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Transformative precollege summer programs inspire young students to see themselves on campus

Mar 7, 2024

Two students participating in the summer 2023 IU Precollege Academy work on an art project. Photo courtesy of the Office of Enr... Two students participating in the summer 2023 IU Precollege Academy work on an art project. Photo courtesy of the Office of Enrollment Management

Thousands of high school and middle school students will become familiar with the college experience and get a feel for Indiana University Bloomington when they attend on-campus precollege summer programs in areas such as athletics, science, language, music and more.

Nearly 17,000 students are expected to participate in the 62 programs offered, which includes both day programs as well as overnight programs where attendees can stay in IU Housing facilities and eat at IU Dining facilities.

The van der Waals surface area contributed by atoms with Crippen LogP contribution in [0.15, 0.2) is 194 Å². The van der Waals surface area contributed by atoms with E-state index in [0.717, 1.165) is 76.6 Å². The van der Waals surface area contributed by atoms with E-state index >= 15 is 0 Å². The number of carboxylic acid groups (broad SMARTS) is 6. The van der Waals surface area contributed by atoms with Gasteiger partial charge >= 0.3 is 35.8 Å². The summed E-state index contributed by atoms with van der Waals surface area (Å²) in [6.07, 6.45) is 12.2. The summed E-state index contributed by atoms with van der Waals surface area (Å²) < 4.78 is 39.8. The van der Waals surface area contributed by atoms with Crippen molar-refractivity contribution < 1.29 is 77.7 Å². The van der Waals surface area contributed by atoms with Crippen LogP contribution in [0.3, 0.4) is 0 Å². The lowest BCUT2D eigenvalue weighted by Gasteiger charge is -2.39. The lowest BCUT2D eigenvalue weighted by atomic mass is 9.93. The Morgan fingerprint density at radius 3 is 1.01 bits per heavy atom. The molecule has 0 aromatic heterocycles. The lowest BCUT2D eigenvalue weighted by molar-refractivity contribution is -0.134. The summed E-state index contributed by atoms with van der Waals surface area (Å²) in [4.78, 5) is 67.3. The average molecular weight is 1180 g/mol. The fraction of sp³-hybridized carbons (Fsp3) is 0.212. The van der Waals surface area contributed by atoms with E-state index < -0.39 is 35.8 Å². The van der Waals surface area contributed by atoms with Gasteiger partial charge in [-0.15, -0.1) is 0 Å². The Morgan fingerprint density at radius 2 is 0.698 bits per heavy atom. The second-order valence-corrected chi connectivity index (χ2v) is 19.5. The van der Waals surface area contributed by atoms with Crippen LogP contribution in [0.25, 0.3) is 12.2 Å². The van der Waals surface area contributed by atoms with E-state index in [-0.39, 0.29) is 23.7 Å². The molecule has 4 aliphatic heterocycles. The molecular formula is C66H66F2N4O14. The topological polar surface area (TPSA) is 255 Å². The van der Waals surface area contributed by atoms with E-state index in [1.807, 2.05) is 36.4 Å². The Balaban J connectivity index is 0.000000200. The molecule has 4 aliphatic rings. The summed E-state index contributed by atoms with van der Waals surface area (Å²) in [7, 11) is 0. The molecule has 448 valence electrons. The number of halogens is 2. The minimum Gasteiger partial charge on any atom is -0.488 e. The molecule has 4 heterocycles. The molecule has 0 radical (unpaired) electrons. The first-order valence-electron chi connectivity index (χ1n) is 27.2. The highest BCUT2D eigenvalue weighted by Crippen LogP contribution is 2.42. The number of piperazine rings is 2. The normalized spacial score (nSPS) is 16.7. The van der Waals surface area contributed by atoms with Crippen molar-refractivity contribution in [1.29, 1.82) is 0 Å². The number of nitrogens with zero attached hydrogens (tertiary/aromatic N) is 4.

For the students, including children of IU faculty and staff, it’s an opportunity to gain knowledge, build skills and envision what it would be like to attend IU. For IU, it’s an opportunity to build relationships with prospective students.

“Indiana University takes great pride in offering transformative precollege programs that are designed to inspire and empower the next generation of leaders, thinkers and innovators — and plenty of space to have fun and enjoy summer on a college campus,” said David Johnson, vice provost for enrollment management. “Precollege students get a chance to see campus from a new perspective, and hopefully they’ll consider IU as they get closer to choosing a post-high school path.”

“Campers get the opportunity to ‘see’ themselves at IU by immersing themselves in the college experience,” said Michelle George, executive director of Indiana University Conferences. “These programs are also an excellent opportunity to show off IU’s facilities that are typically underutilized in the summer.”